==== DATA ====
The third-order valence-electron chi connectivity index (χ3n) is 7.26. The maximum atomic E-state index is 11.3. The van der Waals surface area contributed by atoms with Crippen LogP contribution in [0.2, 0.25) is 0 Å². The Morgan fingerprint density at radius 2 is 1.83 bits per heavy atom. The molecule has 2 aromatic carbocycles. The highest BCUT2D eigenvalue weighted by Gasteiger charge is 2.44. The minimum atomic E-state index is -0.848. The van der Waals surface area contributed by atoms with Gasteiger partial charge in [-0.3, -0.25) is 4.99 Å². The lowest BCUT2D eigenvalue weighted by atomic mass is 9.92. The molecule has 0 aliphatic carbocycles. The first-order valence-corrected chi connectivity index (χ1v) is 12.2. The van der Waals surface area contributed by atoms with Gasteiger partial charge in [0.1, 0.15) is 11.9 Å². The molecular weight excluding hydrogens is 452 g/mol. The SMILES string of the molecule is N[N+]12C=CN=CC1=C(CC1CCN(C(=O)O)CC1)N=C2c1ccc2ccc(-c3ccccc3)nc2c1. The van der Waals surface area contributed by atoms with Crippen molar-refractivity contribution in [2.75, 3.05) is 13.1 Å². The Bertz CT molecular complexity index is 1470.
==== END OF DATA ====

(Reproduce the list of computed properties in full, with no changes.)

The third-order valence-electron chi connectivity index (χ3n) is 7.26. The maximum atomic E-state index is 11.3. The van der Waals surface area contributed by atoms with Crippen LogP contribution in [0.2, 0.25) is 0 Å². The Morgan fingerprint density at radius 2 is 1.83 bits per heavy atom. The molecule has 2 aromatic carbocycles. The highest BCUT2D eigenvalue weighted by Gasteiger charge is 2.44. The minimum atomic E-state index is -0.848. The van der Waals surface area contributed by atoms with Gasteiger partial charge in [-0.3, -0.25) is 4.99 Å². The lowest BCUT2D eigenvalue weighted by atomic mass is 9.92. The molecule has 0 aliphatic carbocycles. The first-order valence-corrected chi connectivity index (χ1v) is 12.2. The van der Waals surface area contributed by atoms with Gasteiger partial charge in [0.1, 0.15) is 11.9 Å². The molecular weight excluding hydrogens is 452 g/mol. The SMILES string of the molecule is N[N+]12C=CN=CC1=C(CC1CCN(C(=O)O)CC1)N=C2c1ccc2ccc(-c3ccccc3)nc2c1. The van der Waals surface area contributed by atoms with Crippen molar-refractivity contribution in [2.75, 3.05) is 13.1 Å². The Bertz CT molecular complexity index is 1470.